A Modernist Lisbon showpiece built on an order by former Portuguese dictator António de Oliveira Salazar in the late ’50s, this iconic Four Seasons has far outlived the authoritarian command responsible for its construction. The newly-redesigned 282 rooms are steeped in classic FS luxury and amenities, but it’s the open-air rooftop fitness track and the incredible art collection (one of the largest and most important private assemblies of contemporary art in Portugal) that sets it apart.
This 16-room Bairro Alto guesthouse welcomes gay couples and open-minded others into its Lisbon safe haven, a restored 18thcentury space of whitewashed rooms and lively common areas (sexy lounge, small triangular pool and garden patio). Events like wine and cheese evenings, series nights and Sunday brunch welcome the public, so a continuous social buzz permeates this discrete, design-forward choice.
Home Lisbon is the kind of stylish accommodations that helped define the Portuguese capital as a beacon of luxury hosteling in recent decades. Located in bustling Baixa, it’s a consistent top-hostel in the world award winner housed in a 200-year-old building still boasting original dark hardwood floors, period furniture and contemporary touches. While the doting matriarch cooks dinner, guests convene at the fantastic bar, which negates the need to bar hop. It’s above and beyond for budget travelers.
Claus Porto has produced its trendy soaps, lotions and room diffusers since 1887, but it was the brand’s 2016 re-branding that saw it reach into their design archives and resurrect the painstakingly vintage Art Deco and Belle Époque-style packaging that propelled it onto the Portuguese hipster forefront. Today, it has flagship stores in Lisbon and Porto, and its portfolio of cosmetics look every bit as good in your guest bathroom as they smell on your skin.
Lisbon’s coolest tourist shop is stuffed with locally-produced artisanal items that you won’t regret buying when unpacking your suitcase upon returning home. It features an all-Portuguese inventory of the country’s most iconic brands (Bordalo Pinheiro porcelain, Emílio Braga notebooks, Viarco pencils, Claus Porto cosmetics, etc.) as well as designs from its own studio.
Portugal is the world’s largest producer of cork, which is cultivated from oak trees in the montado (Portugal’s Mediterranean forest). Of course, most of it goes to wine bottles, but cork is used to fashion all sorts of everyday items, most of which is touristy junk. Not at Cork & Co., where stylish items like rustic bowls, trendy bracelets and minimalist tea cups are a high-quality exception to the kitschy crap you see in street stalls.
Burel, a Portuguese black wool that was once standard wardrobe fare for mountain-dwelling shepherds on the country’s highest mountain region (Serra da Estrela), was nearly extinct before the ambitious owners of this shop resuscitated one of the country’s most unique industrial heritages. Ethically dyed home décor objects, hats, blankets, shoes, throws and handbags, among other items, are beautifully handcrafted and fit for a 21st Century fashion show.
It’s best to steer clear of Portugal’s elaborate traditional azulejos, or decorative tiles, as most are fakes or stolen, but this hip, family operation sells discontinued original industrial tiles from the ’60s forward. The designs often skew more modern and are likely more suited to whatever you might have had in mind back home. Browsing the stacks here evoke feelings of wandering the ever-elusive record shop for something that jumps out at you.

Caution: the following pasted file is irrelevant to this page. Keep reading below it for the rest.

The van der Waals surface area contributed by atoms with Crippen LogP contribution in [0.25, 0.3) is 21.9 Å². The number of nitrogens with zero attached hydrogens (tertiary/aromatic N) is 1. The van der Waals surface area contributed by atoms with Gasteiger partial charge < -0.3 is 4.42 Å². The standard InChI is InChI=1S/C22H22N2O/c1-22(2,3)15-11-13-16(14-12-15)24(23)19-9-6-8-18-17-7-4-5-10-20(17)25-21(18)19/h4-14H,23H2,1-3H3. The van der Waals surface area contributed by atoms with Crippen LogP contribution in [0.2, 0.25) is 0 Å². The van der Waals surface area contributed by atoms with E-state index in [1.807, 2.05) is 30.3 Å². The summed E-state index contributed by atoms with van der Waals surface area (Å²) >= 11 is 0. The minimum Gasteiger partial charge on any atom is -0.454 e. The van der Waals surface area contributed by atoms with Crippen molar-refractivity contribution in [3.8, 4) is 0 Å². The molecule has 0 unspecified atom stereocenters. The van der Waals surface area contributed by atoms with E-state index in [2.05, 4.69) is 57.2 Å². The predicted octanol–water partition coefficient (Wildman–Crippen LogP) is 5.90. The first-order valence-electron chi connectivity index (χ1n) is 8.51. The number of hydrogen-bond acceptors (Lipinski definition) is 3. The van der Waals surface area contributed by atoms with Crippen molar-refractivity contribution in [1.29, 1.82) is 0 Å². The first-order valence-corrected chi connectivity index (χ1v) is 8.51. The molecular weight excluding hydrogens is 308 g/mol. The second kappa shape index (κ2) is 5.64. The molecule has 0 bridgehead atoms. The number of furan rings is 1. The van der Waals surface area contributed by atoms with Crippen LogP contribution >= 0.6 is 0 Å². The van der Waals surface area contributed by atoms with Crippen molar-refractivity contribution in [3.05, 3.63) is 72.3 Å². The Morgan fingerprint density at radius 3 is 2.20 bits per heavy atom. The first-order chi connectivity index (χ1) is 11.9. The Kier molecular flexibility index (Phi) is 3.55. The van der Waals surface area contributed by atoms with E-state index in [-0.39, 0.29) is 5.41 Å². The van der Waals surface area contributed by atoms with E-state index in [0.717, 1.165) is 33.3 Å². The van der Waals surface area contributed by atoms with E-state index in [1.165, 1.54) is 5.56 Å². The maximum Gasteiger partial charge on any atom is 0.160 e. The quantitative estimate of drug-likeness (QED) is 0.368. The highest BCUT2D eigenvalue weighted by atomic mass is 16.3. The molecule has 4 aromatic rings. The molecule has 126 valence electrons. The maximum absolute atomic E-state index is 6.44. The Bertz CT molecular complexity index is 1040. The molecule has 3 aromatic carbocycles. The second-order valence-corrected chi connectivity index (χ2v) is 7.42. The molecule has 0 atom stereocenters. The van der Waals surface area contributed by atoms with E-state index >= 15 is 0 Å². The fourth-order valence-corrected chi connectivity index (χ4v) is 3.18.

After a successful run online, Kintu has opened its inaugural shop in the São Bento district, where it features myriad Portuguese brands and creators across a wealth of categories: ceramics, jewelry, textiles, fashion, illustration and more. The minimalist shop is an absolute showcase for the cutting-edge works of Portuguese artists and a wonderful spot to pick up both gifts and a little piece of Portugal to take home.
Every nook and cranny of the gargantuan UNESCO-listed monastery in Belém is captivating, but nothing more so than the cloisters, where twists and turrets and knots of honey-hued stone reveal the intricacy and wow of one of the world’s great Portuguese Late Gothic Manueline masterpieces. Dating to 1501, the fascinating structure was built on the order of Manuel I in celebration of Vasco da Gama’s discovery of a sea route to India in 1498.
Lisbon’s cheapest thrill is the €3 ride on Tram 28, which serves a commuter route between Campo do Ourique and Martim Moniz, passing many of Lisbon’s greatest hits along the way. The charming neighborhoods of Estrela, Chiado, Baixa, Alfama and Graça; and postcard-perfect points of interest such as the Basilica de Estrela, Praça Luís de Camões and Sé de Lisboa, are all en route, making this the cheapest city tour you’ll find in Lisbon.
Dois Corvos, with its international team of brewers led by American-Portuguese co-owners who came to Lisbon via the Pacific Northwest, makes Portugal’s best craft beer without fail. Their artsy-industrial Marvila taproom is the domain of hoppy double IPAs, barrel-aged stouts, imperial porters and a constant rotation of seasonal one-offs and guest brews.
Located under a non-descript Millennium Bank in Baixa, this fascinating underworld of ruins was once a 1st Century AD Roman sardine factory. Medieval and Islamic ruins were removed from the layered remains to reach the Roman layer, which includes Lisbon’s only visible Roman mosaic, a Visigoth burial site and various baths and fish-preservation tanks. Archaeologists lead tours of the remarkable 850-sq-meter site, which sees unbeknownst travelers stroll by every day.